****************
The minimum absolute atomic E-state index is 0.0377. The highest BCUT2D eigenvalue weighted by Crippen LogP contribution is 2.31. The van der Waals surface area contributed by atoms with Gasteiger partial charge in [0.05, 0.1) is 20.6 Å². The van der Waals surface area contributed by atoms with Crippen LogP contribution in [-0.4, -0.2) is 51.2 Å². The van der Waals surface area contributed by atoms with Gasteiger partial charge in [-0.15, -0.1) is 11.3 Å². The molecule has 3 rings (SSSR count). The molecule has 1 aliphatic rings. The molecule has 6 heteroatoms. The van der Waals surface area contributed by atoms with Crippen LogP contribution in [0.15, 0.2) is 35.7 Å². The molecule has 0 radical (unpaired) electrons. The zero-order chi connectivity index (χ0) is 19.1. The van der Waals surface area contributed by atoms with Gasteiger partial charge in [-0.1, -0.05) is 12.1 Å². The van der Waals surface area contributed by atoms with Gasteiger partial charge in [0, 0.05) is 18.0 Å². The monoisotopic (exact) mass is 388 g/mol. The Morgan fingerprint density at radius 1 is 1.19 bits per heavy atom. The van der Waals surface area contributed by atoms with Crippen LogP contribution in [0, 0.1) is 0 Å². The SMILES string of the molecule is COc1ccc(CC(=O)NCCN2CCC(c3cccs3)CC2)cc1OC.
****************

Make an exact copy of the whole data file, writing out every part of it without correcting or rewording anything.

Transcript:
The minimum absolute atomic E-state index is 0.0377. The highest BCUT2D eigenvalue weighted by Crippen LogP contribution is 2.31. The van der Waals surface area contributed by atoms with Gasteiger partial charge in [0.05, 0.1) is 20.6 Å². The van der Waals surface area contributed by atoms with Crippen LogP contribution in [-0.4, -0.2) is 51.2 Å². The van der Waals surface area contributed by atoms with Gasteiger partial charge in [-0.15, -0.1) is 11.3 Å². The molecule has 3 rings (SSSR count). The molecule has 1 aliphatic rings. The molecule has 6 heteroatoms. The van der Waals surface area contributed by atoms with Crippen LogP contribution in [0.15, 0.2) is 35.7 Å². The molecule has 0 radical (unpaired) electrons. The zero-order chi connectivity index (χ0) is 19.1. The van der Waals surface area contributed by atoms with Gasteiger partial charge in [-0.1, -0.05) is 12.1 Å². The van der Waals surface area contributed by atoms with Gasteiger partial charge in [0, 0.05) is 18.0 Å². The monoisotopic (exact) mass is 388 g/mol. The Morgan fingerprint density at radius 1 is 1.19 bits per heavy atom. The van der Waals surface area contributed by atoms with Crippen LogP contribution in [0, 0.1) is 0 Å². The SMILES string of the molecule is COc1ccc(CC(=O)NCCN2CCC(c3cccs3)CC2)cc1OC.